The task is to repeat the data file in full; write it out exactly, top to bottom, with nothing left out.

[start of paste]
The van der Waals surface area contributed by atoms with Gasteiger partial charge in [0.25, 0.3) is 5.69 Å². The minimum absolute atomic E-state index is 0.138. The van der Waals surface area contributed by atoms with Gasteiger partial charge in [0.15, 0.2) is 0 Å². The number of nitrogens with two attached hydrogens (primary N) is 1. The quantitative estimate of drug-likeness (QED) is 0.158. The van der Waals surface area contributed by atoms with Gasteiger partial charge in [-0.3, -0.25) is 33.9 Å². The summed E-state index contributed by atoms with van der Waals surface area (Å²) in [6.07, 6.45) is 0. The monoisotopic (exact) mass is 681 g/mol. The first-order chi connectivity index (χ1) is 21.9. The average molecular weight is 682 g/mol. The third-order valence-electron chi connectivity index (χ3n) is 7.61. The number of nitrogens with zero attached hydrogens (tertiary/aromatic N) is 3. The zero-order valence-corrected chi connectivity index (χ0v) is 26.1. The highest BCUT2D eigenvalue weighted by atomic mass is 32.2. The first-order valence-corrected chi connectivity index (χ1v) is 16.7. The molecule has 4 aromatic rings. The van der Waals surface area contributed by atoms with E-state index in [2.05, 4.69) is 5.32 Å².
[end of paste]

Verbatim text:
The van der Waals surface area contributed by atoms with Gasteiger partial charge in [0.25, 0.3) is 5.69 Å². The minimum absolute atomic E-state index is 0.138. The van der Waals surface area contributed by atoms with Gasteiger partial charge in [0.15, 0.2) is 0 Å². The number of nitrogens with two attached hydrogens (primary N) is 1. The quantitative estimate of drug-likeness (QED) is 0.158. The van der Waals surface area contributed by atoms with Gasteiger partial charge in [-0.3, -0.25) is 33.9 Å². The summed E-state index contributed by atoms with van der Waals surface area (Å²) in [6.07, 6.45) is 0. The monoisotopic (exact) mass is 681 g/mol. The first-order chi connectivity index (χ1) is 21.9. The average molecular weight is 682 g/mol. The third-order valence-electron chi connectivity index (χ3n) is 7.61. The number of nitrogens with zero attached hydrogens (tertiary/aromatic N) is 3. The zero-order valence-corrected chi connectivity index (χ0v) is 26.1. The highest BCUT2D eigenvalue weighted by atomic mass is 32.2. The first-order valence-corrected chi connectivity index (χ1v) is 16.7. The molecule has 4 aromatic rings. The van der Waals surface area contributed by atoms with E-state index in [2.05, 4.69) is 5.32 Å².